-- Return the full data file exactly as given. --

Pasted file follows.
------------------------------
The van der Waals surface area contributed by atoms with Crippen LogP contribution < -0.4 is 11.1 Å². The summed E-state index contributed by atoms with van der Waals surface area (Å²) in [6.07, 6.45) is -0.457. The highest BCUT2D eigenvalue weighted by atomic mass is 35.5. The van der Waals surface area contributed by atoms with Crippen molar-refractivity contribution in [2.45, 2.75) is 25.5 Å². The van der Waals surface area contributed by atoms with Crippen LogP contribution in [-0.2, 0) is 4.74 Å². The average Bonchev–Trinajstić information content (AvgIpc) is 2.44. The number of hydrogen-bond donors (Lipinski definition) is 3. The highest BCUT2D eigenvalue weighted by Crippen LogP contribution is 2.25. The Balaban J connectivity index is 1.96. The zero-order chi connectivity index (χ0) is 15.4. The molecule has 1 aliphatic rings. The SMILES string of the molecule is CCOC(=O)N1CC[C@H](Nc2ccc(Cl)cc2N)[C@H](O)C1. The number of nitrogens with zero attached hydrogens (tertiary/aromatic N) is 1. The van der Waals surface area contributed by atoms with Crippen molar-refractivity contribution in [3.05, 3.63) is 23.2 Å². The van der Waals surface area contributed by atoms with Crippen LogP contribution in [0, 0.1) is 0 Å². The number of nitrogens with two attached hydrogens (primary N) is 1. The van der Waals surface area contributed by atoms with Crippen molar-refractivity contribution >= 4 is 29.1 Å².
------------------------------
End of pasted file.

The van der Waals surface area contributed by atoms with Crippen LogP contribution < -0.4 is 11.1 Å². The summed E-state index contributed by atoms with van der Waals surface area (Å²) in [6.07, 6.45) is -0.457. The highest BCUT2D eigenvalue weighted by atomic mass is 35.5. The van der Waals surface area contributed by atoms with Crippen molar-refractivity contribution in [2.45, 2.75) is 25.5 Å². The van der Waals surface area contributed by atoms with Crippen LogP contribution in [-0.2, 0) is 4.74 Å². The average Bonchev–Trinajstić information content (AvgIpc) is 2.44. The number of hydrogen-bond donors (Lipinski definition) is 3. The highest BCUT2D eigenvalue weighted by Crippen LogP contribution is 2.25. The Balaban J connectivity index is 1.96. The zero-order chi connectivity index (χ0) is 15.4. The molecule has 1 aliphatic rings. The SMILES string of the molecule is CCOC(=O)N1CC[C@H](Nc2ccc(Cl)cc2N)[C@H](O)C1. The number of nitrogens with zero attached hydrogens (tertiary/aromatic N) is 1. The van der Waals surface area contributed by atoms with Crippen molar-refractivity contribution in [3.05, 3.63) is 23.2 Å². The van der Waals surface area contributed by atoms with Crippen LogP contribution in [0, 0.1) is 0 Å². The number of nitrogens with two attached hydrogens (primary N) is 1. The van der Waals surface area contributed by atoms with Crippen molar-refractivity contribution >= 4 is 29.1 Å².